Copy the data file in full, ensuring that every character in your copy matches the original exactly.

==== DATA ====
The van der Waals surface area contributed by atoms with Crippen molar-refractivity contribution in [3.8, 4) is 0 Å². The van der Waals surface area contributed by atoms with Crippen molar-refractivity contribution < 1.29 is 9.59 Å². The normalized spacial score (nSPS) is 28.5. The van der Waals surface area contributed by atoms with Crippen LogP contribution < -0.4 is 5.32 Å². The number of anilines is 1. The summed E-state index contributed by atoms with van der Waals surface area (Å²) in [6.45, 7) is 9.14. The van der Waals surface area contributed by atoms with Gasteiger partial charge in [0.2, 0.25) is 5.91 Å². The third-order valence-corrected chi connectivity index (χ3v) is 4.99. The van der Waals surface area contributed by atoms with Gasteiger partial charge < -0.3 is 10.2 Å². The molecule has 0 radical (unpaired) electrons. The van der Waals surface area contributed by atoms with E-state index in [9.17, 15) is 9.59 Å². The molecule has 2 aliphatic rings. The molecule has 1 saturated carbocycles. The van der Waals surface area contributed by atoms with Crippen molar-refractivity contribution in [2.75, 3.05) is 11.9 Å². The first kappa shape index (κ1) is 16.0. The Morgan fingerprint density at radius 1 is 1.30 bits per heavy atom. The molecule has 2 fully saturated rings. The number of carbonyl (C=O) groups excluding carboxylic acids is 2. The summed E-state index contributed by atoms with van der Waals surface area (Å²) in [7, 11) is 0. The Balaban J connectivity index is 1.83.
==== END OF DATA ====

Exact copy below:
The van der Waals surface area contributed by atoms with Crippen molar-refractivity contribution in [3.8, 4) is 0 Å². The van der Waals surface area contributed by atoms with Crippen molar-refractivity contribution < 1.29 is 9.59 Å². The normalized spacial score (nSPS) is 28.5. The van der Waals surface area contributed by atoms with Crippen LogP contribution < -0.4 is 5.32 Å². The number of anilines is 1. The summed E-state index contributed by atoms with van der Waals surface area (Å²) in [6.45, 7) is 9.14. The van der Waals surface area contributed by atoms with Gasteiger partial charge in [0.2, 0.25) is 5.91 Å². The third-order valence-corrected chi connectivity index (χ3v) is 4.99. The van der Waals surface area contributed by atoms with Gasteiger partial charge < -0.3 is 10.2 Å². The molecule has 0 radical (unpaired) electrons. The van der Waals surface area contributed by atoms with E-state index in [9.17, 15) is 9.59 Å². The molecule has 2 aliphatic rings. The molecule has 1 saturated carbocycles. The van der Waals surface area contributed by atoms with Crippen molar-refractivity contribution in [2.75, 3.05) is 11.9 Å². The first kappa shape index (κ1) is 16.0. The Morgan fingerprint density at radius 1 is 1.30 bits per heavy atom. The molecule has 2 fully saturated rings. The number of carbonyl (C=O) groups excluding carboxylic acids is 2. The summed E-state index contributed by atoms with van der Waals surface area (Å²) in [7, 11) is 0. The Balaban J connectivity index is 1.83.